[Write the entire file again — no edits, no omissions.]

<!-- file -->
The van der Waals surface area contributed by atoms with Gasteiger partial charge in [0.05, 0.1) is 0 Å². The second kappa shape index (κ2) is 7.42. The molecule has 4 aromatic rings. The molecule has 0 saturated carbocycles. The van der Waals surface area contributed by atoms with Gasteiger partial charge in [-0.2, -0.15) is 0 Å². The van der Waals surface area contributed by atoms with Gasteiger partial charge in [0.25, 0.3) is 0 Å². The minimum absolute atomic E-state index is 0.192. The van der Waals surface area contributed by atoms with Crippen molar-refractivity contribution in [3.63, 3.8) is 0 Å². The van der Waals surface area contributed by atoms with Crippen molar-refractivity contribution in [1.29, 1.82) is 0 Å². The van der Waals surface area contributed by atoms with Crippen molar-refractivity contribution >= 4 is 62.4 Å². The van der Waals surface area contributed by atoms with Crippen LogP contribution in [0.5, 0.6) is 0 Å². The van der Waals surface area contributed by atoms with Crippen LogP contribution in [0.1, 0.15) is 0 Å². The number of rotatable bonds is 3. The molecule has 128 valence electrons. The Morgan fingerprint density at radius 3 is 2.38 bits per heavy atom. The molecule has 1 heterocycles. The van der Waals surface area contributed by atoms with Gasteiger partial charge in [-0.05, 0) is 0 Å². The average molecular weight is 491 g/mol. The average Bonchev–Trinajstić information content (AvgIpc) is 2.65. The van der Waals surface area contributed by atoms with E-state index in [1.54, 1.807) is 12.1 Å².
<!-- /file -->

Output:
The van der Waals surface area contributed by atoms with Gasteiger partial charge in [0.05, 0.1) is 0 Å². The second kappa shape index (κ2) is 7.42. The molecule has 4 aromatic rings. The molecule has 0 saturated carbocycles. The van der Waals surface area contributed by atoms with Gasteiger partial charge in [-0.2, -0.15) is 0 Å². The van der Waals surface area contributed by atoms with Gasteiger partial charge in [0.25, 0.3) is 0 Å². The minimum absolute atomic E-state index is 0.192. The van der Waals surface area contributed by atoms with Crippen molar-refractivity contribution in [3.63, 3.8) is 0 Å². The van der Waals surface area contributed by atoms with Crippen molar-refractivity contribution in [1.29, 1.82) is 0 Å². The van der Waals surface area contributed by atoms with Crippen molar-refractivity contribution >= 4 is 62.4 Å². The van der Waals surface area contributed by atoms with Crippen LogP contribution in [0.5, 0.6) is 0 Å². The van der Waals surface area contributed by atoms with Crippen LogP contribution in [0.1, 0.15) is 0 Å². The number of rotatable bonds is 3. The molecule has 128 valence electrons. The Morgan fingerprint density at radius 3 is 2.38 bits per heavy atom. The molecule has 1 heterocycles. The van der Waals surface area contributed by atoms with Gasteiger partial charge in [-0.05, 0) is 0 Å². The average molecular weight is 491 g/mol. The average Bonchev–Trinajstić information content (AvgIpc) is 2.65. The van der Waals surface area contributed by atoms with E-state index in [1.54, 1.807) is 12.1 Å².